These two photographs are two of my personal favorites, taken at the very end of my first trip to Yosemite National Park. For me they're particularly important because they capture, for me, what made my first trip to Yosemite so special - it had a significant impact on my love of photography, and opened my eyes to Yosemite, the National Parks, and really the natural world in general. It's a very special place (go see it!)
These photos were taken on the top of Sentinel Dome - a distinct granite dome east of Glacier Point, and the highest point in the valley after Half Dome itself. It's stands out from it's forested surroundings to offer an unobstructed 360° view of the park. There's very little growing on the solid granite dome - this lone Jeffrey Pine stood out from the surroundings, and grew to be quite large, and has been the subject of many famous photographs, most notably a work by Ansel Adams. Unfortunately it died during a drought in the 1970s (despite the dedicated efforst of people who carried buckets of water up the dome to save it) and it's decay has essentially been documented though photographs since. I strongly encourage anyone to climb Sentinel Dome and see the Jeffrey Pine (but please don't carve your name in it, or encourage you kids to jump on it and break it apart as we witnessed).
During this visit to Yosemite there were a number of controlled burns resulting in very smokey views, as can be seen in this view of Half Dome taken on the same trip. The remarkable consequence of all that smoke was that it created a remarkable anomoly in the light in that after sunset (perhaps 20 minutes) a faint diffuse reddish light lit up the surroundings, and made the white granite and nearly sun-bleached take on that hue. The color was very faint, and really only came out through these long exposures. To date, it is the most remarkable light I've seen, and I'd love to encounter it again - persistance and luck will be key.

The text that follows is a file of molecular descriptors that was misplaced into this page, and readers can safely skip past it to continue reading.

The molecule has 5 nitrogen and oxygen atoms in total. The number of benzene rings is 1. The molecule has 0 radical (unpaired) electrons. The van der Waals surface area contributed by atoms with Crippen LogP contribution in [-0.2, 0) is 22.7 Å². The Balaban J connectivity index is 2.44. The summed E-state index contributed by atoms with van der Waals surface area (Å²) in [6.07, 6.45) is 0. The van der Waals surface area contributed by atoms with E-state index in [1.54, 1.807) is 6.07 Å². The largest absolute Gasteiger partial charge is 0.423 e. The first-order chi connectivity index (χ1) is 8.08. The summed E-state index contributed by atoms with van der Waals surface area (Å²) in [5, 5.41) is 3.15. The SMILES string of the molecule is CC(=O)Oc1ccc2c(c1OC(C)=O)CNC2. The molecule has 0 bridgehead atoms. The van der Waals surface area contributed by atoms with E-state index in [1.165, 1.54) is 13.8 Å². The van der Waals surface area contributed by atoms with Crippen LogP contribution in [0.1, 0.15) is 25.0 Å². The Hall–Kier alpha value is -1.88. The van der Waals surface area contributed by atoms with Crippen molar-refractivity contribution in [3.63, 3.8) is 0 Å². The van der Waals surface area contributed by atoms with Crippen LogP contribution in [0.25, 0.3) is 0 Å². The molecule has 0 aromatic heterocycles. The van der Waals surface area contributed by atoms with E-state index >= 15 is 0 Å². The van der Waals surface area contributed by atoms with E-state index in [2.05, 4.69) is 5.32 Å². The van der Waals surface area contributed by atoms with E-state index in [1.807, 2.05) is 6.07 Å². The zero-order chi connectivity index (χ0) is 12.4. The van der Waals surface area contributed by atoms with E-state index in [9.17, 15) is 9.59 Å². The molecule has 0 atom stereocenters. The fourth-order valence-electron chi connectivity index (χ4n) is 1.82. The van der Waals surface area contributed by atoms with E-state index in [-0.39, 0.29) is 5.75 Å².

I used a 3-stop graduated neutral density filter to balance out the skylight intensity relative to the foreground. After taking these shots my wife and I packed up and hiked back the car in the dark. It's not such a strenuous hike that it can't be attempted in the dark, and it's my top recommendation for a place to wait for the sunset when visiting Yosemite. Maybe take a GPS unit as extra back up though, just in case
Nikon D40 | Nikon 18-200VR@18mm | f/9 | 3s | ISO200 | Tripod
Nikon D40 | Nikon 18-200VR@35mm | f/9 | 8s | ISO200 | Tripod
All text and images Â© Tyler Westcott, All rights reserved, Unless otherwise noted.